Results from Startup Weekend

Stefanie Buhrman

Editor’s note: This article is the second in a two-part series.

After finishing Saturday night on a positive note at Startup Weekend Des Moines, the team came back together Sunday morning to wrap up and prepare for the presentation that night.

The team switched direction from creating a functioning prototype to presenting a mock screenshot of Locusic, feeling the audience and judges would understand how the concept of a live streaming radio of purely local music would work.

Jake Kerber, who presented the original idea for Locusic, spent the greater part of the March 5 afternoon practicing the pitch.

“I think I was quite happy with it,” said Adam Reineke, senior in software engineering. “I knew we had a decent idea and presentation. I wasn’t presenting so I wasn’t nervous.”

Groups were given five minutes to present their ideas and accomplishments with discussing what problem their new venture was solving and how the idea would be monetized.

“I thought [Jake] did a really good job,” Reineke said. “He stuck to the script and handled the questions well.”

After 10 ideas were presented to the judges, the judges left to deliberate which three teams would place. At this time, Reineke had to leave and return to Ames for previous engagements and would miss the awards ceremony, but the presentations and ceremony were streamed online.

When the judges announced the winners, they announced that Locusic won third place, but Reineke wasn’t surprised when he watched the awards ceremony later that night.

“I knew already because I saw it on Twitter,” he said. “It was already spoiled.”

After Startup Weekend ended, it was up to each individual team to decide if it should continue the project or not.

Kerber decided to take on the project of Locusic and proceed with it alone.

In an e-mail Kerber sent out to the team, he said later on he would hire the best candidates as jobs and money become available:

“I’d like to avoid any misunderstanding and would appreciate your thoughts about this decision. I know at least some of the team has other commitments and/or had different ideas for what the project should be or would have liked to see it go in a different direction but I’d really like to stay true to the vision I discussed in the final presentation.”

The team has been very understanding, he said.

“It’s fine with me,” Reineke said. “It was his idea. I think he’s probably right for now to work on it alone, there’s not a lot of stuff to do for development.”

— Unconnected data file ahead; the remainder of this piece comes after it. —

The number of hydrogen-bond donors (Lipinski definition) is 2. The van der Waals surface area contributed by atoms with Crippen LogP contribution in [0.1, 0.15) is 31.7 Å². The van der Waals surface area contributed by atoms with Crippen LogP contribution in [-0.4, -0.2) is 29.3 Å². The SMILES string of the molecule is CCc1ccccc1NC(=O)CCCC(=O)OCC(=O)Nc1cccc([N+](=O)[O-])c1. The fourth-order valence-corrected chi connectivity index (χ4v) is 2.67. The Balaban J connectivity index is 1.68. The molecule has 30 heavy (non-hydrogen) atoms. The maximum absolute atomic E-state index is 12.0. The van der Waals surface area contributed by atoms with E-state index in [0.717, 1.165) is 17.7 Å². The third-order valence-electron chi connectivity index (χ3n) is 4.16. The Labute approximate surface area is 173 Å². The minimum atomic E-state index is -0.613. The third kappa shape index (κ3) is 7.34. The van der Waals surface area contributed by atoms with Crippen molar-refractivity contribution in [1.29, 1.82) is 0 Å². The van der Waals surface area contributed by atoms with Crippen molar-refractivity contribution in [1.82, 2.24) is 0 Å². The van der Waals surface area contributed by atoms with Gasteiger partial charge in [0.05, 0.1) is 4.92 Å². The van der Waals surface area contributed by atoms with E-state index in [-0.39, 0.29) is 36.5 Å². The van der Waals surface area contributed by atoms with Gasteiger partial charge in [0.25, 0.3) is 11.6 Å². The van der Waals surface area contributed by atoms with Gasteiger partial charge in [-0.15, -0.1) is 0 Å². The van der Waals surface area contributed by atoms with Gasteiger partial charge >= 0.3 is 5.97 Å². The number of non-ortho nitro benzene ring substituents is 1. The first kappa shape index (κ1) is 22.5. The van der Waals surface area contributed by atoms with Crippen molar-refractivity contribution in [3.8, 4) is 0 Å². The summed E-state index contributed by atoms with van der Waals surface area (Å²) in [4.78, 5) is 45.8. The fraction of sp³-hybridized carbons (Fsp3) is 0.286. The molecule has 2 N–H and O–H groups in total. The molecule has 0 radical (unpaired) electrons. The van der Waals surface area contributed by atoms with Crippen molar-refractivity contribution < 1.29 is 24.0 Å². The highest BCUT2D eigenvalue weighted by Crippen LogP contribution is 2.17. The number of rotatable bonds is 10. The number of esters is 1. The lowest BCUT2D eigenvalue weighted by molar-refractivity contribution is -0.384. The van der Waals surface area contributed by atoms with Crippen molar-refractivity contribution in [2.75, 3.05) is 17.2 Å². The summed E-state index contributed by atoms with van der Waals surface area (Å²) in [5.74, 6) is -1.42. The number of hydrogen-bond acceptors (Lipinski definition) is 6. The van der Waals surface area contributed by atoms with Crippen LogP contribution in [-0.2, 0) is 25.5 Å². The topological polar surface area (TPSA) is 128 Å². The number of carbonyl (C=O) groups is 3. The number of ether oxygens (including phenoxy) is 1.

Other team members felt the same way and felt the company had potential.

“I think, at its core, Locusic is a really pure idea and is well poised to fill a gap in the market,” said Matt Crawford, team member. “I’m personally really looking forward to seeing how the idea is executed.”

Kerber has not taken a break on Locusic since Startup Weekend ended.

“I plan to build a prototype system and get a working product released as soon as possible,” Kerber said. “Related marketing efforts will be focused on the Des Moines metro area to start with. Ultimately, I’d love Locusic to be a household name. I think it could do a lot to help bands and music fans while strengthening local communities in the process.”

Currently Kerber is working on cost and revenue projections.

“I’m doing additional market research,” Kerber said. “I’m developing proofs of concept for the various technical aspects of the system. I’m meeting with attorneys and business coaches. I’m talking to local designers, marketers, and developers who I may end up working with. I’m seriously considering looking for outside seed funding so I can get things moving more quickly.”

Even though the team is no longer involved in the project, all is not lost for them.

“I had a blast at Startup Weekend and would definitely do it again,” said Aaron Hoffman, team member. “For me, SW wasn’t ever about quitting my job come Monday, but the experience of creating a product, under pressure, in a weekend, as a team.”

Reineke agreed.

“I went there with my idea I didn’t know how it would go,” Reineke said. “I knew if people did pick it, it’d be awesome, and if they didn’t, I’d still have a good time. We built a business. I learned a lot. I met a lot of cool people.”